8.289. Agencies using services to be furnished statement of firm's qualifications and performance data. - Present provisions of law notwithstanding, in the procurement of architectural, engineering or land surveying services, each agency which utilizes architectural, engineering or land surveying services shall encourage firms engaged in the lawful practice of their professions to annually submit a statement of qualifications and performance data to the agency. Whenever a project requiring architectural, engineering or land surveying services is proposed for an agency of the state or political subdivision thereof, the agency shall evaluate current statements of qualifications and performance data of firms on file together with those that may be submitted by other firms regarding the proposed project. In evaluating the qualifications of each firm the agency shall use the following criteria:
(1) The specialized experience and technical competence of the firm with respect to the type of services required;
(2) The capacity and capability of the firm to perform the work in question, including specialized services, within the time limitations fixed for the completion of the project;
(3) The past record of performance of the firm with respect to such factors as control of costs, quality of work, and ability to meet schedules;
(4) The firm's proximity to and familiarity with the area in which the project is located.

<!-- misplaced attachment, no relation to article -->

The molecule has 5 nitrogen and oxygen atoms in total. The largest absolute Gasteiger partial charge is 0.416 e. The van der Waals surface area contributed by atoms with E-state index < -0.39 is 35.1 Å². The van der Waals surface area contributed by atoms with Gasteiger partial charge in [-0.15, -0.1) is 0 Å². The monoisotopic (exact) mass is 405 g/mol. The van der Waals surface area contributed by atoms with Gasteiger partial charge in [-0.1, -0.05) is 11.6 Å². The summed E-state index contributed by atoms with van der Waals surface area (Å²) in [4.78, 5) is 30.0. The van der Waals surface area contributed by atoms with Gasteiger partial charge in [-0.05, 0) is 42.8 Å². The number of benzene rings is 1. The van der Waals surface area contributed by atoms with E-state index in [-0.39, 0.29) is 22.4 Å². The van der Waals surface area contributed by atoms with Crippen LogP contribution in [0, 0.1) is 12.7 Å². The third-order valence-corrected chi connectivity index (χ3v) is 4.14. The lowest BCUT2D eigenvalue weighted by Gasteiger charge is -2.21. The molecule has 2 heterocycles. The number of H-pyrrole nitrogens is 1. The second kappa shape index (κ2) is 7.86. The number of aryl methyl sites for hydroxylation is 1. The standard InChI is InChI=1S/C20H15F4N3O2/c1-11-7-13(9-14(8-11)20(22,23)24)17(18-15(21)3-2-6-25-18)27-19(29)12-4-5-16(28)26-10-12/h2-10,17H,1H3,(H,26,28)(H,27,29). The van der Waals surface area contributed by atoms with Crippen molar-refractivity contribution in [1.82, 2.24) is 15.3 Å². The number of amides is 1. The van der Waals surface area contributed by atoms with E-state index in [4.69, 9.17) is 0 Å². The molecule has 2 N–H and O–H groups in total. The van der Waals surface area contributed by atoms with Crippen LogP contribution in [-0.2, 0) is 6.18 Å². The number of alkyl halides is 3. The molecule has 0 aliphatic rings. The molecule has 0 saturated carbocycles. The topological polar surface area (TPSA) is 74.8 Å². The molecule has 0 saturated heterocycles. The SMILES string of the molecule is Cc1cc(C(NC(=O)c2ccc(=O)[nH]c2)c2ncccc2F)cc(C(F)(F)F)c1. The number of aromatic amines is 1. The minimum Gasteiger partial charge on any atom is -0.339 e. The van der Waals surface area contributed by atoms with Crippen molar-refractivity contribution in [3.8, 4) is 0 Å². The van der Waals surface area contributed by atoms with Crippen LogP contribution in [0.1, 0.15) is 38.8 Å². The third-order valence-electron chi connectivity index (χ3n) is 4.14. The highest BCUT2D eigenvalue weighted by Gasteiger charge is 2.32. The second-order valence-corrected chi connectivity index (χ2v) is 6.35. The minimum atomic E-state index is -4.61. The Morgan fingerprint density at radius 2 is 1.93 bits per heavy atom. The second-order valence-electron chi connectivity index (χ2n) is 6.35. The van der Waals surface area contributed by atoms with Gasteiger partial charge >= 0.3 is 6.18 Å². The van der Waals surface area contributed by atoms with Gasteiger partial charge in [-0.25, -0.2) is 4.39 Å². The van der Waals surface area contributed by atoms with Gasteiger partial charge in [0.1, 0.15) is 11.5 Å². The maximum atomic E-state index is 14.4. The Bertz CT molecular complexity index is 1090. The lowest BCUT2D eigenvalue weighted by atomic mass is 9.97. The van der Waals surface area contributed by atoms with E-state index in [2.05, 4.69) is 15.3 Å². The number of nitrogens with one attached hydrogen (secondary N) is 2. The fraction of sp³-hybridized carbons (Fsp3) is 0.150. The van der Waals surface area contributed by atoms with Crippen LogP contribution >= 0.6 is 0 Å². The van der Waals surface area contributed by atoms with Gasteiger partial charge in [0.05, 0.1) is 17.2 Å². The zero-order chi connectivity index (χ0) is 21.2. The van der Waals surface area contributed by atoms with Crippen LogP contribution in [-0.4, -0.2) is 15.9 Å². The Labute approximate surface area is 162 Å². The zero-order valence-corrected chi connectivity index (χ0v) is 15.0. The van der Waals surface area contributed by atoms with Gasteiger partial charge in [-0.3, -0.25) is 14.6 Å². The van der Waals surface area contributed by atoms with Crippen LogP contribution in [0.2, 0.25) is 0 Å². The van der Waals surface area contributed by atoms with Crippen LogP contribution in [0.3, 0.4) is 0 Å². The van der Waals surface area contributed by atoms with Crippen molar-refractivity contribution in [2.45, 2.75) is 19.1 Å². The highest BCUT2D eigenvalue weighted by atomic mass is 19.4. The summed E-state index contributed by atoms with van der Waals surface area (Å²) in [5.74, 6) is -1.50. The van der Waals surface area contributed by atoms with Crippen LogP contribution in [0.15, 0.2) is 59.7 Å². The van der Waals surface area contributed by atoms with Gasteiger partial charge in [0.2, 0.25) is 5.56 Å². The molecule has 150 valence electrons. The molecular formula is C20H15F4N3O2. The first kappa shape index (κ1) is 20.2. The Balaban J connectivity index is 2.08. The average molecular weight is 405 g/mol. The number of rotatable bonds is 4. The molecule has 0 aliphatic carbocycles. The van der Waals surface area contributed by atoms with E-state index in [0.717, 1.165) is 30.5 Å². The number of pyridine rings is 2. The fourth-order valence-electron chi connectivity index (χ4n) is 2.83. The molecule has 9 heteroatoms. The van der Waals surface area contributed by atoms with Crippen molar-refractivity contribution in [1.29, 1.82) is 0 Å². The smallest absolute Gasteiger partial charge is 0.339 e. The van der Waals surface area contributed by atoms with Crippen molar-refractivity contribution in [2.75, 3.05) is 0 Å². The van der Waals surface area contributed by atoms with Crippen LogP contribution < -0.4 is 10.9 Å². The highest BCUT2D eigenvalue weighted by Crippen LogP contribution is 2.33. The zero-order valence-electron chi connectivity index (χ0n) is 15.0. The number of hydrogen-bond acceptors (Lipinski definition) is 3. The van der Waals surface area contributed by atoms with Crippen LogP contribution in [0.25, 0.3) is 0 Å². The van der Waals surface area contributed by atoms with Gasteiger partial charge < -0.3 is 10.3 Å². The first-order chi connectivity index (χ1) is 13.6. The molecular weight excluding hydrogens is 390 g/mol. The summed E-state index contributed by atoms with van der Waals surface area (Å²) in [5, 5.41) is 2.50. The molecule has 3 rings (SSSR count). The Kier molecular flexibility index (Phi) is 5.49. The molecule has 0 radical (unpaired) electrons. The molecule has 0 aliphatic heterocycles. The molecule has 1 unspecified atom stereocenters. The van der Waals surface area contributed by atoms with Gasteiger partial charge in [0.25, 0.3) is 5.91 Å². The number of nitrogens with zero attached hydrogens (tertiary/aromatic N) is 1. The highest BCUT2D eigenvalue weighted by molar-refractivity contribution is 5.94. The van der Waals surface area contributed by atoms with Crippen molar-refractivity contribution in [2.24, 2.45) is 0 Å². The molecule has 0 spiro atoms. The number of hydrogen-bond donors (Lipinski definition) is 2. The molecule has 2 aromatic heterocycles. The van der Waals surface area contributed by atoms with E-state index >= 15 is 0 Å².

8.291. Negotiation for contract - not applicable, for certain political subdivisions. - 1. The agency shall list three highly qualified firms. The agency shall then select the firm considered best qualified and capable of performing the desired work and negotiate a contract for the project with the firm selected.
2. For a basis for negotiations the agency shall prepare a written description of the scope of the proposed services.
3. If the agency is unable to negotiate a satisfactory contract with the firm selected, negotiations with that firm shall be terminated. The agency shall then undertake negotiations with another of the qualified firms selected. If there is a failing of accord with the second firm, negotiations with such firm shall be terminated. The agency shall then undertake negotiations with the third qualified firm.